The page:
What Are Fallacies In Speech?

Often people use common fallacies to convince people that an argument or conclusion is true even though there is no sound logic or reasoning behind them. A wide range of speakers and authors use fallacies including advertising, television presenters, and your friendly next-door neighbor. People may be conscious of their erroneous arguments or not. In this article, we will explore what are fallacies in speech and understand how we can identify them.

What Is Fallacy Of Speech?

Fallacies are something we should watch out for when giving a speech in front of an audience, but we also want to avoid them when doing so. A fallacy is a mistake in logic. A fallacy is a compelling argument that contains logical errors or makes shoddy use of the available evidence.

What is Reasoning? 

The word reasoning refers to the process of how we can make sense with logic. To make this workable, we take advantage of the knowledge and information, and most importantly, ideas work really well when it comes to reasoning. In this process, we usually get the reasons without being aware of them. This benefits us in such a way that it makes us more aware of how we can think and empower our thoughts.

Types Of Reasoning In Speech

While studying fallacies, there are three major types of reasons. One should experiment with these to get the best assumption in the first place. This will definitely help overcome fallacies in speech.

what are fallacies in speech

Inductive Reasoning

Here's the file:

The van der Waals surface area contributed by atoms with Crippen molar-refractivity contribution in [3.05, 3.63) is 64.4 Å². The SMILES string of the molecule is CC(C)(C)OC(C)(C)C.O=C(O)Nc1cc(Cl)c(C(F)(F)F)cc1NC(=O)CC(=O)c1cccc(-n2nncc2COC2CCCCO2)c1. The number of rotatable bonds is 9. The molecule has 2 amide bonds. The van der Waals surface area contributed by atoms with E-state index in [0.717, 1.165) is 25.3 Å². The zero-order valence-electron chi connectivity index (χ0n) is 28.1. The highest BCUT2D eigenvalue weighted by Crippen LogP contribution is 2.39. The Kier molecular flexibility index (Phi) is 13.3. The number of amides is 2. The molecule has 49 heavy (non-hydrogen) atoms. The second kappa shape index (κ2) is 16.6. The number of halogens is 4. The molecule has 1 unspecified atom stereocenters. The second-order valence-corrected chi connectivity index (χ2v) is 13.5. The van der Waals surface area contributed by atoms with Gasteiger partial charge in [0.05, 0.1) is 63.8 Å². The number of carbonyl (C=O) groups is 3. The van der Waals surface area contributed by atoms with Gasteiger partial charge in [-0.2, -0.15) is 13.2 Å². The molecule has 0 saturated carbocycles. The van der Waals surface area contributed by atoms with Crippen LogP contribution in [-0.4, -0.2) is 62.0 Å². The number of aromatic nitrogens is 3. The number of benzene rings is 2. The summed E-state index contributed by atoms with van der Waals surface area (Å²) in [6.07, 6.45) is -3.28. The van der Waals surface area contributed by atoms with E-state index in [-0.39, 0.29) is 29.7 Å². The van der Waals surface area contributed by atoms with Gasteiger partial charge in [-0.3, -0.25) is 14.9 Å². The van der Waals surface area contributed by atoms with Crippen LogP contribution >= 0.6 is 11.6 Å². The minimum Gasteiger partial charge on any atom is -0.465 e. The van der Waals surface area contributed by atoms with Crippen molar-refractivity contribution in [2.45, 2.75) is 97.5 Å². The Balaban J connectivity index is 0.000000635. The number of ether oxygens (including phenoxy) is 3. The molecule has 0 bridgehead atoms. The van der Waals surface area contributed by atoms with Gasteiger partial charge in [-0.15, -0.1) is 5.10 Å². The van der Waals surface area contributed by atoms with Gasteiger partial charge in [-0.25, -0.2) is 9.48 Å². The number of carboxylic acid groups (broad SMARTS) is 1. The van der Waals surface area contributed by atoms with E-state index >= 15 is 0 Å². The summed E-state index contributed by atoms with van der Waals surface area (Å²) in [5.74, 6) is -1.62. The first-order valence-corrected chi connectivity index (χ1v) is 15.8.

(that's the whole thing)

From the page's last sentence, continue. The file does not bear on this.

The most common type of logical reasoning is inductive reasoning, which draws conclusions by citing examples. Inductive reasoning initially appeals to beginners because it sounds simple, yet it can be challenging to use effectively. Contrary to deductive reasoning, inductive reasoning does not produce correct or incorrect conclusions. Conclusions are “more likely” or “less likely” because they are generalized based on observations or examples. This kind of argument can be valid and persuasive even though it isn’t conclusive.

Deductive Reasoning 

Deductive reasoning develops details from what is already known. It was the preferred method of argumentation utilized by early scholars in the field like Aristotle. Deductive reasoning is a type of logic that is frequently taught using syllogisms. A syllogism is a type of deductive argument in which the major and minor premises support the conclusion. The major and minor premises can be used to infer the conclusion of a sound argument. “All humans are mortal” is a well-known syllogism example.

Causal Reasoning 

The goal of causal reasoning is to prove that there is a connection between a cause and an effect. Speakers use causal reasoning when they try to support a certain course of action based on possible positive or negative consequences that might result. The following illustration demonstrates this kind of reasoning: Eating more locally-produced food will improve your health and the local economy. Although the “if/then” relationship that causal reasoning sets up can be convincing, the reasoning isn’t necessarily sound. Speakers more frequently build up a correlation than a true cause-and-effect relationship, which indicates there is a relationship between two items but there are other contextual variables.